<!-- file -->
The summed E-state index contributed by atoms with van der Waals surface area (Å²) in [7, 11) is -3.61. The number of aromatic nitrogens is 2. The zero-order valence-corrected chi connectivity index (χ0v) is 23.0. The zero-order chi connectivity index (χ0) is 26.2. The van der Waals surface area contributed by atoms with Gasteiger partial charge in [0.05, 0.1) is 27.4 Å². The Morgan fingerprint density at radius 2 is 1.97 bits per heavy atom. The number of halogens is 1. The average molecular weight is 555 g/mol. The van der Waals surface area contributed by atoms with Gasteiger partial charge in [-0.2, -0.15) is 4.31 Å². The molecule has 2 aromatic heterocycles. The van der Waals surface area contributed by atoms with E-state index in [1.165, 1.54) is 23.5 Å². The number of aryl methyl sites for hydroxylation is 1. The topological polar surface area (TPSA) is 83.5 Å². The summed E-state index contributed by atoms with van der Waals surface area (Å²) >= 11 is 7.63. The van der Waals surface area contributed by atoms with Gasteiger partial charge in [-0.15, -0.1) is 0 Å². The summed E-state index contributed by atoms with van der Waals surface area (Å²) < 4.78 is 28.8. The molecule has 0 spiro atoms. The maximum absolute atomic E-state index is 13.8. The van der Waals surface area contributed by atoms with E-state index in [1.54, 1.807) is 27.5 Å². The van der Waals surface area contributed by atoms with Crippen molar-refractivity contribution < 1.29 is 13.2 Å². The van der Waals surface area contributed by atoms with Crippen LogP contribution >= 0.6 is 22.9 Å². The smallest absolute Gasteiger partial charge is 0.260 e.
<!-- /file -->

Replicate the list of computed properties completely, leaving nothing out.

The summed E-state index contributed by atoms with van der Waals surface area (Å²) in [7, 11) is -3.61. The number of aromatic nitrogens is 2. The zero-order valence-corrected chi connectivity index (χ0v) is 23.0. The zero-order chi connectivity index (χ0) is 26.2. The van der Waals surface area contributed by atoms with Gasteiger partial charge in [0.05, 0.1) is 27.4 Å². The Morgan fingerprint density at radius 2 is 1.97 bits per heavy atom. The number of halogens is 1. The average molecular weight is 555 g/mol. The van der Waals surface area contributed by atoms with Gasteiger partial charge in [-0.2, -0.15) is 4.31 Å². The molecule has 2 aromatic heterocycles. The van der Waals surface area contributed by atoms with E-state index in [1.165, 1.54) is 23.5 Å². The number of aryl methyl sites for hydroxylation is 1. The topological polar surface area (TPSA) is 83.5 Å². The summed E-state index contributed by atoms with van der Waals surface area (Å²) >= 11 is 7.63. The van der Waals surface area contributed by atoms with Gasteiger partial charge in [-0.15, -0.1) is 0 Å². The summed E-state index contributed by atoms with van der Waals surface area (Å²) < 4.78 is 28.8. The molecule has 0 spiro atoms. The maximum absolute atomic E-state index is 13.8. The van der Waals surface area contributed by atoms with E-state index in [1.54, 1.807) is 27.5 Å². The van der Waals surface area contributed by atoms with Crippen molar-refractivity contribution < 1.29 is 13.2 Å². The van der Waals surface area contributed by atoms with Crippen LogP contribution >= 0.6 is 22.9 Å². The smallest absolute Gasteiger partial charge is 0.260 e.